Updated: Nov 8
Bilingualism. Something that many kids growing up with more than one culture can relate to. Recently, as I spoke with different family members on the usual video call or phone call, I was surprised to realize that I was not speaking English, but my mother tongue, Russian. This gave me a newfound appreciation for being bilingual, and utilizing that second language resting on the tip of my tongue. Often, I don’t appreciate the gift of my second language. I use it everyday at home and with family and friends, often taking it for granted. Here is a mini appreciation post for bilingualism, and the wonders it has to offer.
I can think in more than one language! My thoughts can range in either English or Russian, offering a wider range of awareness. Thoughts translate into how I make my decisions and, weirdly enough, what language I think in can affect how I execute different tasks. I can reason with both languages, using each equally to guide different decisions.
But, I can also mix up words in both languages. I catch myself accidentally starting a lecture in Russian to my American friends, and forgetting how to say certain words in English. There are certain words I can’t translate to English either, making the explanation extremely difficult. How do I translate “ну”(something like “so?”), or “тётя мотя”(made up name commonly used to refer to an imaginary person with sarcasm), or the famous “Бабайка”(a creature in folklore used to scare little kids)? Common phrases such as “ни пуха ни пера”, “я тебе покажу откуда рыба писает” and “когда рак на горе свистнет” take a while to translate properly. Each language has its own unique set of these untranslatable phrases, though inconvenient, display beauty in the gem of bilingualism.
Being bilingual helps me understand the culture behind the language. Watching movies, listening to music, and reading literature in Russian all expand my learning, giving the key to another layer of connection to different customs and traditions of a country. Speaking Russian lets me have conversations with family on classic films such as “Бриллиантовая рука” (The Diamond Arm) or “Кавказская пленница” (Kidnapping, Caucasian Style), or comedies such as “Иван Васильевич меняет профессию” (Ivan Vasilievich: Back to the Future). Even watching famous musicians like Andrey Makarevich host their own cooking shows unlock some degree of culture, despite how funny or silly they may be.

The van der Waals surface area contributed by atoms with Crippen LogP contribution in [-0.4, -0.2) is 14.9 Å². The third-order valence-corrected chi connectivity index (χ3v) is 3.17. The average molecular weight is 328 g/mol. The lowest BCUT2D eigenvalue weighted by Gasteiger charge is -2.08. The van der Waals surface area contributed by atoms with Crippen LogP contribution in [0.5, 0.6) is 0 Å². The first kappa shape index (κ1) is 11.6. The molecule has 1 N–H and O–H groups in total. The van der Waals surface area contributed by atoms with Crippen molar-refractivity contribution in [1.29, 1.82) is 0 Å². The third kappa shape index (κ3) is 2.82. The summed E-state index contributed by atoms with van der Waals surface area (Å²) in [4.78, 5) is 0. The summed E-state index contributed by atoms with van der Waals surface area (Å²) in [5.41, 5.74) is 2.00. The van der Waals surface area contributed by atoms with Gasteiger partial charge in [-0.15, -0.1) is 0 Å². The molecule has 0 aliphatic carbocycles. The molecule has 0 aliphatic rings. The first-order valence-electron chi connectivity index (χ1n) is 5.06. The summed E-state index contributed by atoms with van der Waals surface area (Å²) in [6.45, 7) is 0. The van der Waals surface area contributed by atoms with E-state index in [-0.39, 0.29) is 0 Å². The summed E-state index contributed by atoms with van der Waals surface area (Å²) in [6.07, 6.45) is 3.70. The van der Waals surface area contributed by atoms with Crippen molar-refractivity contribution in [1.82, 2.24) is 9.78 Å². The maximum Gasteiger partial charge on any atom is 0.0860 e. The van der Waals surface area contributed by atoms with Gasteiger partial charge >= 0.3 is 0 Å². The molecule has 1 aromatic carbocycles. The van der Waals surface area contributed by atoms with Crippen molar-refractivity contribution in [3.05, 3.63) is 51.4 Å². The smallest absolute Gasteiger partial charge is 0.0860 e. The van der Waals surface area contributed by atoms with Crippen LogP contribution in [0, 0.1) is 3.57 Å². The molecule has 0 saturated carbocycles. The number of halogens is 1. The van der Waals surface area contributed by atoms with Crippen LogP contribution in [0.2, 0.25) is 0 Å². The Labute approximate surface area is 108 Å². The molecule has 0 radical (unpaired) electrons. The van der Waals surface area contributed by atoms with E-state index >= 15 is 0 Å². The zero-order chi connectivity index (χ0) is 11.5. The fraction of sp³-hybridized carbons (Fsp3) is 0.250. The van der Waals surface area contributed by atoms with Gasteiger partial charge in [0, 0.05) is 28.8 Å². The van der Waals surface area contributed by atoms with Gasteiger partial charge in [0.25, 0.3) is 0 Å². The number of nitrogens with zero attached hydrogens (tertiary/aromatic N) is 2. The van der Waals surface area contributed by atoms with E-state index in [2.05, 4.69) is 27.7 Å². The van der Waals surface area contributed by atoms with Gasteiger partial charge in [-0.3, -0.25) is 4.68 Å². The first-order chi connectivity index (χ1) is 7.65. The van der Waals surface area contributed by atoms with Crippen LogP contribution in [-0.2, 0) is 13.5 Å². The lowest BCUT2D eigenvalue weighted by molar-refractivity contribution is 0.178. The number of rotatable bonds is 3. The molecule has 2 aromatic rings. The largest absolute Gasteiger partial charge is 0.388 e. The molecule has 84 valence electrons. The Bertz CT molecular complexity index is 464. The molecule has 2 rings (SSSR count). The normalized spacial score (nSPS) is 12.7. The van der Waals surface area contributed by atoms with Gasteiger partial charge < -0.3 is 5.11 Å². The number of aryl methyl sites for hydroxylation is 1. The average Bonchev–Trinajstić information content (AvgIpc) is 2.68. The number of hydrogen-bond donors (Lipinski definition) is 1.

If I’m out in public, I can do something as simple as saying hi to my neighbors in the morning after hearing them speak Russian, or getting help from strangers on trips who I can share a common ground with. Bilingualism has helped me become more comfortable with introductions and conversation, meeting new people that I can extend my language to.
However frustrating it can be at times, I still come back to the same appreciation, listing these same values that I write about now. There’s a joke about losing vocabulary in one language, expressed in the term of “byelingual”. It certainly holds some truth. I’ve embarrassed myself countless times in public trying to come up with the right English word for something. I’ve nearly messed up in Spanish class because I forgot the Spanish word for “but”, instead almost using the Hebrew word for “but”, the only non-English word for this conjunction I could immediately remember. Honestly though, I’ve learned to accept that these things happen. Little mistakes don’t change the ultimate benefit I receive from being bilingual; connection. Connection to my family, connection to culture, and connection to the world.